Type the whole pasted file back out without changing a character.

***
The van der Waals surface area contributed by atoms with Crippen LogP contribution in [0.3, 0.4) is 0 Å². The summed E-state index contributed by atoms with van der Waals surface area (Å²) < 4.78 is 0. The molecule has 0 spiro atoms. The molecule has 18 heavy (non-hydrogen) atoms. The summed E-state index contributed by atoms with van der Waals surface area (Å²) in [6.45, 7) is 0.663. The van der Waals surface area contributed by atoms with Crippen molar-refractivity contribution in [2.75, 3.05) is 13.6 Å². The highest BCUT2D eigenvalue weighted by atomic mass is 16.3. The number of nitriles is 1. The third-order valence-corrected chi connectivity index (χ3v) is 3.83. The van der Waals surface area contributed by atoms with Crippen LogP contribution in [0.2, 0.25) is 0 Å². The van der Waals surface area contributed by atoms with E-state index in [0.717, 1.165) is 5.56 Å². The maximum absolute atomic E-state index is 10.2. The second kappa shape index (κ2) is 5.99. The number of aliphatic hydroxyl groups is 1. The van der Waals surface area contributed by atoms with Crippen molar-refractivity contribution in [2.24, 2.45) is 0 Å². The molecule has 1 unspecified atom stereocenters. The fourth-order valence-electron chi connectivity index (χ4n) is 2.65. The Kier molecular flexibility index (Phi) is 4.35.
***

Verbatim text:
The van der Waals surface area contributed by atoms with Crippen LogP contribution in [0.3, 0.4) is 0 Å². The summed E-state index contributed by atoms with van der Waals surface area (Å²) < 4.78 is 0. The molecule has 0 spiro atoms. The molecule has 18 heavy (non-hydrogen) atoms. The summed E-state index contributed by atoms with van der Waals surface area (Å²) in [6.45, 7) is 0.663. The van der Waals surface area contributed by atoms with Crippen molar-refractivity contribution in [2.75, 3.05) is 13.6 Å². The highest BCUT2D eigenvalue weighted by atomic mass is 16.3. The number of nitriles is 1. The third-order valence-corrected chi connectivity index (χ3v) is 3.83. The van der Waals surface area contributed by atoms with Crippen LogP contribution in [0.2, 0.25) is 0 Å². The van der Waals surface area contributed by atoms with E-state index in [0.717, 1.165) is 5.56 Å². The maximum absolute atomic E-state index is 10.2. The second kappa shape index (κ2) is 5.99. The number of aliphatic hydroxyl groups is 1. The van der Waals surface area contributed by atoms with Crippen molar-refractivity contribution in [2.24, 2.45) is 0 Å². The molecule has 1 unspecified atom stereocenters. The fourth-order valence-electron chi connectivity index (χ4n) is 2.65. The Kier molecular flexibility index (Phi) is 4.35.